FAMILY AFFAIR: Shadow Creek's Drones trip to State has special meaning
HOUSTON – Jerry and Kevin Drones have plenty of State Championship-game stories to tell.
In 1996, Jerry joined the La Marque staff as an assistant head coach and defensive line coach during La Marque's historic run of three-straight titles.
On December 21, 1996, La Marque was in another Class 4A DII state title game facing Denison. It was a hectic week for the Drones family as Jerry left the Cougars' practice in Dallas to get to Texas State to witness his son Kevin's graduation. He would then fly back to Dallas for the game as La Marque destroyed Denison for the title as his family arrived before halftime. Two amazing milestones in one day.
"Everybody doesn't get a chance to do it," Jerry said. "I was fortunate enough to coach in three of them in the 46 years that I coached."
In 2004, it was Kevin's turn to coach in his first state title game.
As a part of first-year coach Corby Meekins' staff, Kevin helped lead Westfield to the 5A Division II State Championship game in the Alamodome. To this day that remains as the lone state title appearance for the Mustangs.
That game would be foreshadowing to what is to come this weekend.
Standing on the sideline, Kevin looked up for a photo. In his bright Westfield Mustang polo and black cap, Kevin held his one-year-old son Kyron in his arms.
"He was so little," Kevin said about the photo. "He was one-year old. As long as he had a ball, he was okay running around. After the game, all he wanted to do was to run around on the turf. That was the biggest deal, that's what I remember."
This weekend, Kevin will get to coach in what will be his third state championship game and second-straight as Shadow Creek's defensive line coach.
Kyron will be "running around on the turf" again but as the starting quarterback of the Sharks.
"I kind of get choked up talking about it with my wife," Kevin, who talked with Longview coach John King about coaching his son Haynes in a title game, said. "When it hit me that we're going to the state championship and Kyron's the starting quarterback, it was like wow. This is unbelievable."
Kyron added: "It's special, not too many people get to do this. We just have to take the moment and get the win."
This fall has been different and really special for grandfather Jerry.
For the first time in 46 years, the veteran coach hung up the whistle and retired from coaching, allowing him to go watch his son coach and grandson play quarterback every week.
"Just to see him from the time he started playing sports to now, just watching him develop, this will be a special moment," Jerry said. "He's got a lot of family that come to the games. Every week it's more and more that come to watch. It's a special time."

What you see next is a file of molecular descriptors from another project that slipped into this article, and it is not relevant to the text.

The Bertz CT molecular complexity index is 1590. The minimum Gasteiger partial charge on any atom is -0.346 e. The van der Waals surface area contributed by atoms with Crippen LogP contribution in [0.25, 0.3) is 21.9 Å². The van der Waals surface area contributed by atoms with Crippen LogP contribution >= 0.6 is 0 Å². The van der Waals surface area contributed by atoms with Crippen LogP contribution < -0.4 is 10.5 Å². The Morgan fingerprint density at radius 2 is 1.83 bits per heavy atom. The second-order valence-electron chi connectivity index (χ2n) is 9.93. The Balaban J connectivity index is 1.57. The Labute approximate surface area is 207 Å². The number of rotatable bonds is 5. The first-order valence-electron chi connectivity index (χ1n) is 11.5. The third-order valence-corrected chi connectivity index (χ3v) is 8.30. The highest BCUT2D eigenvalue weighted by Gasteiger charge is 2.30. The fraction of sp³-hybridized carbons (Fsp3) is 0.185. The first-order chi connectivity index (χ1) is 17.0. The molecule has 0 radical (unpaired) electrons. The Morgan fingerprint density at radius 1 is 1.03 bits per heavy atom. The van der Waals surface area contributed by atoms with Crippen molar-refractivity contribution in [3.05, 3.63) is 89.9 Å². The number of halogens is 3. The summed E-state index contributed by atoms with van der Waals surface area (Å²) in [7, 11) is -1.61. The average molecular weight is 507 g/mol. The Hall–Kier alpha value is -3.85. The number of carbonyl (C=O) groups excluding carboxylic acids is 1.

From an early age, Kevin knew Kyron would be a quarterback.
In Little League, Kyron played defense and running back for the Missouri City Raiders and Northwest Jets. He would sling the ball around during practice, and Kevin saw the talent in his arm.
"He just had a gift of throwing the ball naturally with little effort," Kevin said. "I saw that and steered him that way in junior high."
In middle school, Kyron shifted to playing quarterback and since then it has stuck.
Last year, Kyron backed up season Jamarian George who had a huge season. He waited for the 2019 season when the Sharks' offense would be all his.
He has led the team to a 15-0 mark, while passing for 3,217 yards, 46 touchdowns and rushing for another 690 yards and 16 scores.
"I've kind of been in awe at some of it," Kevin said. "He's put in the work. I knew that. He was ready. As far as confidence, he was full of that. He talked about it all the way back to the state championship last year. He's always been confident in himself."
Week in and week out, Kyron has continued to put the work in to improve.
"Learning different coverages, watching film and being more accurate," Kyron said about what he's worked on this year. "Finding how my teammates want to catch it and being on point with them."
The X's and O's are rarely talked about once they get home as they are father-son inside those walls and not coach-player.
They will talk football Kevin admitted, but he and Jerry serve more as a sounding board for Kyron.
"I try to separate it," Kevin said. "My dad was my head coach. My position coach was like my uncle. We're father-son at home because I really limit what I do with him football-wise. I'm glad he's on offense. I let his coaches coach him."
On Friday, Kevin will head up to the box inside AT&T Stadium, where he will coach and watch Kyron from above.
It was a move he asked Shadow Creek coach Brad Butler for last season.
"If I was on the sideline my back would be turned," Kevin said. "So, I can still watch him and communicate with the defense. I get the best of both worlds."
The best for the Drones' family will come Friday if the Sharks are able to make history in beating Denton Ryan for the program's first-ever state championship.
"These are the things you dream about when he was born," Kevin said. "It would be a special father-son moment."
Now, wouldn't that be a great story to add to the Drones' family scrapbook.